impressions

The Daxue and Zhongyong

Richard Carroll
When reading Serious Literature for Grown-Ups, we may often feel like the Ethiopian courtier reading Isaiah, “How can I understand, if there is none to instruct me?” This can be difficult for some to admit, given the modern preference among many for coming to one’s own conclusions on things, but if we’re to grow in wisdom we need the intellectual humility to recognise that we do not and cannot know everything, especially on an early reading of a difficult text.

A Few Dr. Seuss Books

Richard Carroll
Dr. Seuss is a contender for the most famous author of children’s books, especially if we restrict that category to picture books. So, he’s not someone who needs my advertising here, but I only had a couple of his books when I was growing up, so reading these with my children is a new experience for me and I thought I may as well share a few thoughts on them.

Strange Tales from a Chinese Studio

Richard Carroll
I wasn’t able to do any seasonal reading for October last year, but now that I have a little spare time I decided to check out Pu Songling’s collection, Strange Tales from a Chinese Studio. I’ve read a few of these stories before in adapted form via the app Du Chinese, and eventually I’d like to read the original book. For now, though, I have to be content with the translation by John Minford.

Elizabethan Recusant Prose: 1559-1582

Richard Carroll
Sometimes, I come across a book that reminds me of how little I actually know. I’ve read a lot of books over the years, but as I’ve said elsewhere, my learning is broad but shallow. So, I always appreciate reading an author with true depth of knowledge is a specialised subject - e.g., A. C. Southern’s Elizabethan Recusant Prose: 1559-1582. Who is A. C. Southern? I actually couldn’t find much about him, except that this work is a revision of his Ph.

Fun with Board Books

Richard Carroll
When it comes to Serious Books for Grown-Ups, I’ve never read so little as I have in the past year and a half or so. That number hasn’t dropped to zero and I do still read more than the average American (though yes, that’s a low bar to clear), but it’s certainly not what I’d like. However, the total amount of time I’ve spent reading is as high as it’s ever been thanks to my children and their library of board books - which, for those who don’t know, are short books for babies and toddlers printed on stiff cardboard pages, so they’re much sturdier than regular books.

Foundations of Confucian Thought

Richard Carroll
A few years ago, I read and reviewed Yuri Pines’ book The Everlasting Empire, which I highly recommend to anyone interested in Chinese intellectual history, or Chinese history generally for that matter. Since I enjoyed that book, when I was looking for more work on Confucianism a while back I picked up one of his earlier books, Foundations of Confucian Thought: Intellectual Life in the Chunqiu Period, 722-453 B.C.E. Confucius and his followers did not, of course, emerge from nowhere, so a full understanding of Confucianism requires some knowledge not just of their source materials (primarily the Five Classics), but the intellectual milieu they originated in.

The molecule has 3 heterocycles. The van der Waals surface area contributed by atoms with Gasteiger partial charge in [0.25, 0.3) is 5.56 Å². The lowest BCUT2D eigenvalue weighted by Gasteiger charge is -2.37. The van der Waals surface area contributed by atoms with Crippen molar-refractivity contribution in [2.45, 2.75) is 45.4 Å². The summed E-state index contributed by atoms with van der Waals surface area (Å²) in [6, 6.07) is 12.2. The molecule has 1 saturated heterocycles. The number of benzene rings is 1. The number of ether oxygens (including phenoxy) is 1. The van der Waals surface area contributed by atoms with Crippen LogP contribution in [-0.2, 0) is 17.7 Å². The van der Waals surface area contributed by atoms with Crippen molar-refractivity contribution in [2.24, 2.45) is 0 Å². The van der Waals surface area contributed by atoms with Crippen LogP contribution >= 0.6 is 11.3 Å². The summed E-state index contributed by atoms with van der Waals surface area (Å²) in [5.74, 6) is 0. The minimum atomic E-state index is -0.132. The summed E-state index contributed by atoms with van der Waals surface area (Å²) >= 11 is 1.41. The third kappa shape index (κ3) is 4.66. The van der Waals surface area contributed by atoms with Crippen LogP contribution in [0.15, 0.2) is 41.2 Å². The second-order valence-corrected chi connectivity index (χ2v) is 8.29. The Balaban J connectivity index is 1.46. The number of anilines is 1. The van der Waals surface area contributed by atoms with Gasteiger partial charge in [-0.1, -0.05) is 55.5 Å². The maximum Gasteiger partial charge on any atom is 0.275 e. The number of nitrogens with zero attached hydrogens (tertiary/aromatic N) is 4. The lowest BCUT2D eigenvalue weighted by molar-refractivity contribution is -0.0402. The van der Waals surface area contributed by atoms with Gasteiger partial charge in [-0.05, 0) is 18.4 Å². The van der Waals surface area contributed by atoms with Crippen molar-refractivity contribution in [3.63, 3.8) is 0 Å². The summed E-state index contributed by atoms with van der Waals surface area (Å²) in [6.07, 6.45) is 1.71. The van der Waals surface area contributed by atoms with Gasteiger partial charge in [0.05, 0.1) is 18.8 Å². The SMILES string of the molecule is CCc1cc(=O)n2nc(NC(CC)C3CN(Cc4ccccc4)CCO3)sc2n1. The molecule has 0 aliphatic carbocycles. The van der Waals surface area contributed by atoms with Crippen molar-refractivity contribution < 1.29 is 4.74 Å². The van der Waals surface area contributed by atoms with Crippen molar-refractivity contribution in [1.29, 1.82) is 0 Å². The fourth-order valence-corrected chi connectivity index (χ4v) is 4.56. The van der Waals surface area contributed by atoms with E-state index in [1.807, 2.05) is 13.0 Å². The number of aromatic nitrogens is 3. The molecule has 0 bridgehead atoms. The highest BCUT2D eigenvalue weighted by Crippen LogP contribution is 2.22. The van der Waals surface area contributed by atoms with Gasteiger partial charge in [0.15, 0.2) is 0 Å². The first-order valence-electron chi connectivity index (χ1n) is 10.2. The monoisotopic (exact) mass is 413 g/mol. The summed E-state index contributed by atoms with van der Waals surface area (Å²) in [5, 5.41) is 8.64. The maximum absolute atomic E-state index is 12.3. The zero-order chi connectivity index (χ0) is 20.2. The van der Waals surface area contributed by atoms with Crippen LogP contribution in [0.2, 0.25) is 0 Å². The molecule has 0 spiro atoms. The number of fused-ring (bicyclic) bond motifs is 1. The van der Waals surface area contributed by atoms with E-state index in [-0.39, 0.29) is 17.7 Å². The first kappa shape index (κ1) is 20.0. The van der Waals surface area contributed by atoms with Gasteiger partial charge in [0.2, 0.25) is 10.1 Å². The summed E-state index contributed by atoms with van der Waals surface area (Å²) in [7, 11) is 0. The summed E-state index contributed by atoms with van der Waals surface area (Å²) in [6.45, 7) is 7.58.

Cultured Grugs

Richard Carroll
Not that long ago, around 2015 or so, the Right was drowning in blogs and podcasts, but had no books and no art. Now it seems that every Rightist from the most erudite Reactionary to the simplest shitposter has a book they’d like to sell, whether it be political analysis, a novel, or book of essays. A number of broadly Right-wing publishers have also appeared over the last few years. All of this is, of course, a welcome development, as social media and short-form writing, despite certain strengths, are also limited by being short-lived and lacking space to develop any serious ideas.

The Road Home

Richard Carroll
Shortly after I began studying Chinese, I thought it would be interesting to check out some Chinese films. I can’t really understand spoken Chinese well yet, so admittedly, any movie would be more for entertainment and a touch of cultural immersion more than a language learning tool. Nonetheless, I decided to give The Road Home a shot recently since it’s well-reviewed and looked like a film my wife might also enjoy, which is rather rare with movies I like.

Two Books for Raising Saints

Richard Carroll
Last year, many of the books I read had to do with marriage. Now that I’m married, much of my 2021 reading has to do with raising children. The topics vary; most useful are those that are just “this is what you do with a newborn,” that is, how to feed, diaper, take temperatures, that sort of thing. Baby sign language is another interesting topic, as it allows older babies (roughly six months and older) communicate their needs, as well as share observations with family as a bridge to speech.

Snap Back to Reality

Richard Carroll
A couple years ago I did something rather dangerous and reviewed a novel written by an e-friend, Neovictorian’s Sanity. Fortunately, the novel was in fact enjoyable and genuinely interesting. Shortly after publishing Sanity, Neovictorian announced that he was working on a sequel, Reality, and I was, for the first time since high school, looking forward to a new novel by a living author. Amazing! Being swamped by schoolwork and wedding planning kept me from starting and finishing the book until recently, well after its January 2020 release date, but so it goes.